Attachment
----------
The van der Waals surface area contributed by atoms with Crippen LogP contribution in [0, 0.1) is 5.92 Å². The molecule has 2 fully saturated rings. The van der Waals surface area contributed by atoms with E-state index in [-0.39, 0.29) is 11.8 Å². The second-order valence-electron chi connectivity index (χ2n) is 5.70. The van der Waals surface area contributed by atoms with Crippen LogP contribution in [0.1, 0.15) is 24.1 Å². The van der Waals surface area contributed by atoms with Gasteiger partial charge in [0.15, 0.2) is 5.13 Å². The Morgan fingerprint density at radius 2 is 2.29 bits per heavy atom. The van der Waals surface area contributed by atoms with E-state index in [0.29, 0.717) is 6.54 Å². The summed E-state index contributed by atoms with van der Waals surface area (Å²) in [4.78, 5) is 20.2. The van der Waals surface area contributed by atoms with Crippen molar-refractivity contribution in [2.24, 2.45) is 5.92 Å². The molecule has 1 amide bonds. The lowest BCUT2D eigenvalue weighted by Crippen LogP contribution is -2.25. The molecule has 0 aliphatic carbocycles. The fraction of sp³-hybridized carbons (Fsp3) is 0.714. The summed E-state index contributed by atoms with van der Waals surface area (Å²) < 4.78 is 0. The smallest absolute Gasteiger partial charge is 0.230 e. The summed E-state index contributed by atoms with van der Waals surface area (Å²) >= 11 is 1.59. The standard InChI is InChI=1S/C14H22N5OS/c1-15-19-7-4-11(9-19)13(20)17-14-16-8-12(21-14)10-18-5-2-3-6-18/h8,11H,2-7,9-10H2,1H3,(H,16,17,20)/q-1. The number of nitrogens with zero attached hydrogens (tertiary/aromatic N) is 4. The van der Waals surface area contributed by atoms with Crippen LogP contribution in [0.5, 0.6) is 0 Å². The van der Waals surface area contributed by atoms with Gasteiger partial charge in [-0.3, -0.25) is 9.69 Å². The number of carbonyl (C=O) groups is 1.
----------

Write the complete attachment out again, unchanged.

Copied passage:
The van der Waals surface area contributed by atoms with Crippen LogP contribution in [0, 0.1) is 5.92 Å². The molecule has 2 fully saturated rings. The van der Waals surface area contributed by atoms with E-state index in [-0.39, 0.29) is 11.8 Å². The second-order valence-electron chi connectivity index (χ2n) is 5.70. The van der Waals surface area contributed by atoms with Crippen LogP contribution in [0.1, 0.15) is 24.1 Å². The van der Waals surface area contributed by atoms with Gasteiger partial charge in [0.15, 0.2) is 5.13 Å². The Morgan fingerprint density at radius 2 is 2.29 bits per heavy atom. The van der Waals surface area contributed by atoms with E-state index in [0.29, 0.717) is 6.54 Å². The summed E-state index contributed by atoms with van der Waals surface area (Å²) in [4.78, 5) is 20.2. The van der Waals surface area contributed by atoms with Crippen molar-refractivity contribution in [2.24, 2.45) is 5.92 Å². The molecule has 1 amide bonds. The lowest BCUT2D eigenvalue weighted by Crippen LogP contribution is -2.25. The molecule has 0 aliphatic carbocycles. The fraction of sp³-hybridized carbons (Fsp3) is 0.714. The summed E-state index contributed by atoms with van der Waals surface area (Å²) < 4.78 is 0. The smallest absolute Gasteiger partial charge is 0.230 e. The summed E-state index contributed by atoms with van der Waals surface area (Å²) >= 11 is 1.59. The standard InChI is InChI=1S/C14H22N5OS/c1-15-19-7-4-11(9-19)13(20)17-14-16-8-12(21-14)10-18-5-2-3-6-18/h8,11H,2-7,9-10H2,1H3,(H,16,17,20)/q-1. The number of nitrogens with zero attached hydrogens (tertiary/aromatic N) is 4. The van der Waals surface area contributed by atoms with Crippen LogP contribution in [0.5, 0.6) is 0 Å². The van der Waals surface area contributed by atoms with Gasteiger partial charge in [-0.3, -0.25) is 9.69 Å². The number of carbonyl (C=O) groups is 1.